Many parents say their child won’t become an addict, but that’s what happened to Theresa DeLone of Henrietta.
DeLone testified before members of a state Senate Task Force on Heroin and Opioid Addiction about how addiction cost her son friends and jobs and how he turned into someone his family did not recognize.
Anger, worry and fear are only a few of the emotions she and other family members experienced over many sleepless nights as her son suffered in the throes of addiction and, after he reached out for help, was turned away from the treatment he needed.
DeLone sometimes felt her son, who now is nearly nine months sober, was safer in jail then on the outside dealing with his addiction alone.
“It is an equal opportunity destroyer,” DeLone said. “Too many of our young people are dying and we’re not talking about the things that are most important.”
State Sen. Joseph Robach, R-Greece, and state Sen. Phil Boyle, R-Long Island, on Tuesday hosted a forum on heroin and opioid addiction, which was the second of 12 scheduled hearings across the state to help lawmakers craft legislation to address the issue.
“This is certainly not just a New York City problem,” Robach said. “It’s urban, suburban and is probably hitting every demographic of the state.”
The statistics appear to back him up, and they point to an epidemic locally and across the state, particularly among young people.
An addict today tends to be 16 to 29 years old, which is very different from even five years ago, said Jennifer Faringer, director of the Rochester chapter of the National Council on Alcoholism and Drug Dependency.
The average addict is white, with an increasing number of female users. They come from the cities, suburbs and rural areas.
“The entry level drug is not heroin,” Robach said. “It’s something else.”
In many cases, young people are first exposed to legal opiates, such as Oxycontin, Vicodin or Percocet. The perception of risk is lower among young people because they are prescribed by doctors, and the stigma of addiction is powerful and prevents kids from reaching out, said Jessica Sherman, program director of Face 2 Face, an early education and intervention program in Buffalo.
“Addiction is attacking the average American teenager,” Sherman said.
While the street cost of a prescription opiate ranges from $80 to $100, a bag of heroin can go for as little as $10, Faringer said. Heroin is extremely accessible and more potent, and may be cut with synthetic drugs. The potency and variability of the drug poses additional risk.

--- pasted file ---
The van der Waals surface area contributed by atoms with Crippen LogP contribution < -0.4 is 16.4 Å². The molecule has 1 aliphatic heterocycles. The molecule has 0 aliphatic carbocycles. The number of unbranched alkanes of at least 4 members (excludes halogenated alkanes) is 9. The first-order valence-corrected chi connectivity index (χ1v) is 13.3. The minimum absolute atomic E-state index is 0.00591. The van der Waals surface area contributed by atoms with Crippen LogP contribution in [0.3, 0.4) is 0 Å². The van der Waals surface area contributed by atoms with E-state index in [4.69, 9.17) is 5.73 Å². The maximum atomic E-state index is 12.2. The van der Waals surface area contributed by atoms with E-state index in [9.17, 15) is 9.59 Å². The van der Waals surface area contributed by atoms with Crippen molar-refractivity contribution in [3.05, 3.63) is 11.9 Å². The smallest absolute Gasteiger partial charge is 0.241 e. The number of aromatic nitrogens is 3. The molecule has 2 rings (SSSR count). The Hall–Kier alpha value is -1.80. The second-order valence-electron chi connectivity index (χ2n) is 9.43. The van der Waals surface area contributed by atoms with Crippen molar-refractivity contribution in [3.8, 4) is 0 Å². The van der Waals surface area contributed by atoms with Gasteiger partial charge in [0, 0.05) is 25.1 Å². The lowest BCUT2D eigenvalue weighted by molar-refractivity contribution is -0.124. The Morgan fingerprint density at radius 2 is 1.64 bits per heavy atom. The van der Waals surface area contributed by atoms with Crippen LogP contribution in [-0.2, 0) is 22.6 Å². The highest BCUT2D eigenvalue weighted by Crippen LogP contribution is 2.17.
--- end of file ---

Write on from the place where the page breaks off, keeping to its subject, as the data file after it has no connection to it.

“It’s buyer beware,” Faringer said.
Monroe County Undersheriff William Sanborn said heroin sales and use are up locally, as are property crimes. Sanborn offered statistics from the county medical examiner’s office that report 65 regional heroin deaths in 2013, up from 11 in 2011.
Also last year, 634 inmates self-reported opiate addiction, and 168 in the first quarter of this year and 71 in March alone, Sanborn said.
James Wesley, drug chemistry supervisor at the Monroe County Crime Lab, said a typical drug arrest in 2011 would result in 16 decks, or bags, of heroin. Now, the number is 49 decks, he said.
“We are in the middle of a heroin and prescription pill epidemic,” said U.S. Attorney William J. Hochul Jr.
Families who spoke of addiction’s toll has had urged insurance companies to better fund treatment of the problem, which many say requires long-term, intensive, residential care. Right now, families are draining savings and retirement accounts for care.
Boyle shared a story from a similar hearing in Long Island, in which an addict was coached on ways to be arrested.
“The treatment they’re going to get is in prison,” Boyle said.
A lengthy list of people had signed up to give testimony, including Monroe County District Attorney Sandra Doorlery. Several speakers suggested increasing prescription drug take-back programs and cautioned doctors to not over-prescribe medications to help with the problem.
A multi-pronged approach to legislation dealing with the problem will include prevention measures, treatment options and law enforcement, which may include harsher penalties for dealers, Boyle said.
A report based on testimony gathered at these hearings is scheduled to be released June 1, which would be the base of legislation lawmakers hope to pass by the end of the June session.
“We’re under a tight time frame,” Boyle said. “I think we can do it.”